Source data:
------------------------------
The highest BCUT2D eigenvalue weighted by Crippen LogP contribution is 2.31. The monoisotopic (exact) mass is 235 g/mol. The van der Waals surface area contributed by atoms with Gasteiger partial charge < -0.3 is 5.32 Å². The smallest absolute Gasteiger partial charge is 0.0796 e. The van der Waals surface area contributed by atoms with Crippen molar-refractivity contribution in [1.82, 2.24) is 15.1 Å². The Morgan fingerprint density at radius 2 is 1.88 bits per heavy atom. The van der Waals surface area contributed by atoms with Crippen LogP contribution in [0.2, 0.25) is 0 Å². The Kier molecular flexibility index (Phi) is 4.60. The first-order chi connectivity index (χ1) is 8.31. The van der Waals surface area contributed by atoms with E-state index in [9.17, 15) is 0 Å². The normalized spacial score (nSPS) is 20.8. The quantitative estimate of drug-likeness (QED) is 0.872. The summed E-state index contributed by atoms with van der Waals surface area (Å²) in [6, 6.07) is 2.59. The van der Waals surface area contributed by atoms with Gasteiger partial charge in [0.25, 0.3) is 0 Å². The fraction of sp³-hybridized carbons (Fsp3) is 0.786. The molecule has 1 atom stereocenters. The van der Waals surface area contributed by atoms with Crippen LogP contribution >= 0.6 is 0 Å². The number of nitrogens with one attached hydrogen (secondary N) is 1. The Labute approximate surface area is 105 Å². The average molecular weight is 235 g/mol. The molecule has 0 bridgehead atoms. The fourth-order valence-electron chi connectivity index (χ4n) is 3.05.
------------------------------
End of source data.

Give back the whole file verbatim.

The highest BCUT2D eigenvalue weighted by Crippen LogP contribution is 2.31. The monoisotopic (exact) mass is 235 g/mol. The van der Waals surface area contributed by atoms with Gasteiger partial charge < -0.3 is 5.32 Å². The smallest absolute Gasteiger partial charge is 0.0796 e. The van der Waals surface area contributed by atoms with Crippen molar-refractivity contribution in [1.82, 2.24) is 15.1 Å². The Morgan fingerprint density at radius 2 is 1.88 bits per heavy atom. The van der Waals surface area contributed by atoms with Crippen LogP contribution in [0.2, 0.25) is 0 Å². The Kier molecular flexibility index (Phi) is 4.60. The first-order chi connectivity index (χ1) is 8.31. The van der Waals surface area contributed by atoms with E-state index in [9.17, 15) is 0 Å². The normalized spacial score (nSPS) is 20.8. The quantitative estimate of drug-likeness (QED) is 0.872. The summed E-state index contributed by atoms with van der Waals surface area (Å²) in [6, 6.07) is 2.59. The van der Waals surface area contributed by atoms with Gasteiger partial charge in [0.25, 0.3) is 0 Å². The fraction of sp³-hybridized carbons (Fsp3) is 0.786. The molecule has 1 atom stereocenters. The van der Waals surface area contributed by atoms with Crippen LogP contribution >= 0.6 is 0 Å². The number of nitrogens with one attached hydrogen (secondary N) is 1. The Labute approximate surface area is 105 Å². The average molecular weight is 235 g/mol. The molecule has 0 bridgehead atoms. The fourth-order valence-electron chi connectivity index (χ4n) is 3.05.